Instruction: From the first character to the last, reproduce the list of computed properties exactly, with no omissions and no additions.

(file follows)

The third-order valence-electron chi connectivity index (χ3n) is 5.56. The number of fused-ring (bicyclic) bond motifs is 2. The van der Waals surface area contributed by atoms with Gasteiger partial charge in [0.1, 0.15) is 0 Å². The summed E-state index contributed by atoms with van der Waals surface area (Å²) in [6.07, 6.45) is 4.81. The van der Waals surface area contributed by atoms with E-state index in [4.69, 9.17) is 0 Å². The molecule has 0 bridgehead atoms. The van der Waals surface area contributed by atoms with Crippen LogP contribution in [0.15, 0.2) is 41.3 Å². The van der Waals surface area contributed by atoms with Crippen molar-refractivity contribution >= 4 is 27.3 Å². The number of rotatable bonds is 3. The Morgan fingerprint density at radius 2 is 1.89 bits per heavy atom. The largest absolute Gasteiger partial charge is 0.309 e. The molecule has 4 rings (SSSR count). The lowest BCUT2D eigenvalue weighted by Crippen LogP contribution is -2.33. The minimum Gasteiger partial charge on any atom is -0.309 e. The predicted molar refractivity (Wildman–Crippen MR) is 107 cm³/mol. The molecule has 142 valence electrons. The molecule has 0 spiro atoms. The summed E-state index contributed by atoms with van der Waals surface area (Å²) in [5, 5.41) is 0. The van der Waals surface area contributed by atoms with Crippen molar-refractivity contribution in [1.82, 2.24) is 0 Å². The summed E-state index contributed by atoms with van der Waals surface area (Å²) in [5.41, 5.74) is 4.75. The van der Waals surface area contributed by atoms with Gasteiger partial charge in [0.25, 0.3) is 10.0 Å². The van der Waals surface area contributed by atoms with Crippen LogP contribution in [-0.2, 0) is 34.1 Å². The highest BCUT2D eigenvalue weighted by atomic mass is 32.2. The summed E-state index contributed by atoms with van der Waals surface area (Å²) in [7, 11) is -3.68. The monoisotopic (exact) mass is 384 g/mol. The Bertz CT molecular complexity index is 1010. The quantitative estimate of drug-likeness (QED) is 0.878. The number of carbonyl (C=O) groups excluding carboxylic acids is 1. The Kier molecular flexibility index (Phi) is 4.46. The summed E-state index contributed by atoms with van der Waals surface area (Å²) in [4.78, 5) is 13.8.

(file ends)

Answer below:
The third-order valence-electron chi connectivity index (χ3n) is 5.56. The number of fused-ring (bicyclic) bond motifs is 2. The van der Waals surface area contributed by atoms with Gasteiger partial charge in [0.1, 0.15) is 0 Å². The summed E-state index contributed by atoms with van der Waals surface area (Å²) in [6.07, 6.45) is 4.81. The van der Waals surface area contributed by atoms with E-state index in [4.69, 9.17) is 0 Å². The molecule has 0 bridgehead atoms. The van der Waals surface area contributed by atoms with Crippen LogP contribution in [0.15, 0.2) is 41.3 Å². The van der Waals surface area contributed by atoms with Crippen molar-refractivity contribution >= 4 is 27.3 Å². The number of rotatable bonds is 3. The Morgan fingerprint density at radius 2 is 1.89 bits per heavy atom. The largest absolute Gasteiger partial charge is 0.309 e. The molecule has 4 rings (SSSR count). The lowest BCUT2D eigenvalue weighted by Crippen LogP contribution is -2.33. The minimum Gasteiger partial charge on any atom is -0.309 e. The predicted molar refractivity (Wildman–Crippen MR) is 107 cm³/mol. The molecule has 142 valence electrons. The molecule has 0 spiro atoms. The summed E-state index contributed by atoms with van der Waals surface area (Å²) in [5, 5.41) is 0. The van der Waals surface area contributed by atoms with Crippen molar-refractivity contribution in [1.82, 2.24) is 0 Å². The summed E-state index contributed by atoms with van der Waals surface area (Å²) in [5.41, 5.74) is 4.75. The van der Waals surface area contributed by atoms with Gasteiger partial charge in [0.25, 0.3) is 10.0 Å². The van der Waals surface area contributed by atoms with Crippen LogP contribution in [-0.2, 0) is 34.1 Å². The highest BCUT2D eigenvalue weighted by atomic mass is 32.2. The summed E-state index contributed by atoms with van der Waals surface area (Å²) in [7, 11) is -3.68. The monoisotopic (exact) mass is 384 g/mol. The Bertz CT molecular complexity index is 1010. The quantitative estimate of drug-likeness (QED) is 0.878. The number of carbonyl (C=O) groups excluding carboxylic acids is 1. The Kier molecular flexibility index (Phi) is 4.46. The summed E-state index contributed by atoms with van der Waals surface area (Å²) in [4.78, 5) is 13.8.